I wrote a couple months ago about MIDI and the JVM. I explained that Gervill has been the JVM’s built-in soft synth since Java 7, and I mentioned that there are two ways that Gervill allows you to load SoundFont files, changing the way the General MIDI instruments sound on your computer.
You can replace your default (“emergency”) soundfont by replacing
~/.gervill/soundbank-emg.ef2 (so that, when executing Java code that utilizes the MIDI soft synth, but does not provide or specify a soundfont, your default soundfont will be used) – or – if you’re the one writing the program, you can tell it to load a specific soundfont from a file or input stream.
I do the majority of my coding in Clojure, because it’s amazing in general, and one thing about Clojure that’s especially great is the way it handles dependencies, via Maven repositories. Having your Clojure project pull in a third-party library is as easy as adding its group/artifact ID and version number to the list of dependencies in your
project.clj (if you’re using Leiningen) or
build.boot (if you’re using Boot). The build tool does all the heavy lifting.
One of my original goals with Alda (my music programming language) was to have it produce General MIDI music with instruments that sound realistic enough to not sound cheesy. The stock MIDI soundfont on most computers is definitely not capable of sounding cheese-free, so I determined early on that I would need to have Alda load a soundfont into the JVM.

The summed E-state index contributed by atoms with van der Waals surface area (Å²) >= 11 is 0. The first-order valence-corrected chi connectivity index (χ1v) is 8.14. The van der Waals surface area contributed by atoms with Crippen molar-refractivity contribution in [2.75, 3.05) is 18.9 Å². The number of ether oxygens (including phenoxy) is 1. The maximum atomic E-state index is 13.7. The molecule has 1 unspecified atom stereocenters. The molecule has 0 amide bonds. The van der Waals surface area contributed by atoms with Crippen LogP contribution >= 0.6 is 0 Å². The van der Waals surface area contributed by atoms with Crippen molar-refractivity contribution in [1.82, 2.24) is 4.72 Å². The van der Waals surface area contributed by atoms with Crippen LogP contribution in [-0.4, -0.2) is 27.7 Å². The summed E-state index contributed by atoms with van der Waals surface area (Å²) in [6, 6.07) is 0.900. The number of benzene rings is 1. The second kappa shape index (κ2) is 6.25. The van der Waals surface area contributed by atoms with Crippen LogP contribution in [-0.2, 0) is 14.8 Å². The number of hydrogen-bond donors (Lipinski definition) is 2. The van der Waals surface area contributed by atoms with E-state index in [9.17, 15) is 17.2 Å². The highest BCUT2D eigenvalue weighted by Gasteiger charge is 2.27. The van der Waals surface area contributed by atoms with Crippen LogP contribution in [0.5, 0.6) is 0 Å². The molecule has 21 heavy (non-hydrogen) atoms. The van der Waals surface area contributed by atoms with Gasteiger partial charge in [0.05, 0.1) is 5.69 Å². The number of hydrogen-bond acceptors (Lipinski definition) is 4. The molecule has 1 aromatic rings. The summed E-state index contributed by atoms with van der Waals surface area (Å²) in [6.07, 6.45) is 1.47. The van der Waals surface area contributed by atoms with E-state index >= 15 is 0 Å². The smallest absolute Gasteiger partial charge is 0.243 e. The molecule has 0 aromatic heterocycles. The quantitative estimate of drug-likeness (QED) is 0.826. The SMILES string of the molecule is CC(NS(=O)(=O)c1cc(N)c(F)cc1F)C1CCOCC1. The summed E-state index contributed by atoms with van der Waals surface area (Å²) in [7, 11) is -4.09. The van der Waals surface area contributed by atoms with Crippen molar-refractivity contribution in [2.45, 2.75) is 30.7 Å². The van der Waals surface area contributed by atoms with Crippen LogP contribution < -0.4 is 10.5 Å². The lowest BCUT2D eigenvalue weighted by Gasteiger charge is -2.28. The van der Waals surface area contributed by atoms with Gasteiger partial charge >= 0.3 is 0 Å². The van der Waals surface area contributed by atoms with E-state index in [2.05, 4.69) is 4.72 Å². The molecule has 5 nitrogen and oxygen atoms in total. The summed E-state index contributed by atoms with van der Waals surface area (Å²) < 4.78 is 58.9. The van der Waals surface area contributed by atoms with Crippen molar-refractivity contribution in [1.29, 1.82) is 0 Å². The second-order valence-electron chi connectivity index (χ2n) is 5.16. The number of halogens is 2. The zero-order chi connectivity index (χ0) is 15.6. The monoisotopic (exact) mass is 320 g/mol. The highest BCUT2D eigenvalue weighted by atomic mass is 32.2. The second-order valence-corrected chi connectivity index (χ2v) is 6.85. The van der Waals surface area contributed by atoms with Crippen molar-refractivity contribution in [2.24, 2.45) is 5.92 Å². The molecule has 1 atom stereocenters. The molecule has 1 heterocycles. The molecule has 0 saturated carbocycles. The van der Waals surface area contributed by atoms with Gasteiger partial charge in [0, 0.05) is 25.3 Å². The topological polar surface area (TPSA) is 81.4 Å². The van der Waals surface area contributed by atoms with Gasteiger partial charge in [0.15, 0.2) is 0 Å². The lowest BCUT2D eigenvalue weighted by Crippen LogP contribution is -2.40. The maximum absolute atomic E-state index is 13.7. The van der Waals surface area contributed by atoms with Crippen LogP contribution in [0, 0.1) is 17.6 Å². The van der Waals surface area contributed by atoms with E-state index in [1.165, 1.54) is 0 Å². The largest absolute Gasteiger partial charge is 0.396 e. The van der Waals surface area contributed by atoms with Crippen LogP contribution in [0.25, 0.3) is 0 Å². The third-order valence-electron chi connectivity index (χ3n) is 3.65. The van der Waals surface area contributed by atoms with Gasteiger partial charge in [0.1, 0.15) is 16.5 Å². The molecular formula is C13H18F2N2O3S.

Combining these three concepts led me to this idea: packaging a good soundfont as a Maven dependency, and having Alda pull it down and load it into the JVM for you. This is awesome because the user shouldn’t have to worry about making his/her MIDI sound good. This is a notorious problem with General MIDI – it sounds different on every computer, and it rarely sounds acceptable out-of-the-box. Packaging and loading a soundfont programmatically ended up being a refreshingly easy solution.
FluidR3 is the best-sounding freeware MIDI soundfont that I’m aware of (if you know of a better one, let me know!), so it’s the one I went with. I packaged it as a Maven repository and deployed it to Maven Central*. I also created a tiny Clojure library for loading a MIDI soundfont into the JVM, deployed as a Clojar. All that was left at that point was to include both dependencies in Alda and use them to load FluidR3’s instruments into the MIDI synthesizers it uses.
* which ended up being quite the ordeal! I’m working on writing a separate blog post about that whole process.
For a quick demo, follow the instructions here:
(It will take a minute before you hear anything – all 125 MB of the FluidR3 dependency jar have to download into your local Maven repository first.)
Then, for the sake of comparison, try:
--stock flag bypasses FluidR3 and plays the Alda score with your JVM’s default soundfont. Notice how much better the FluidR3 one sounds!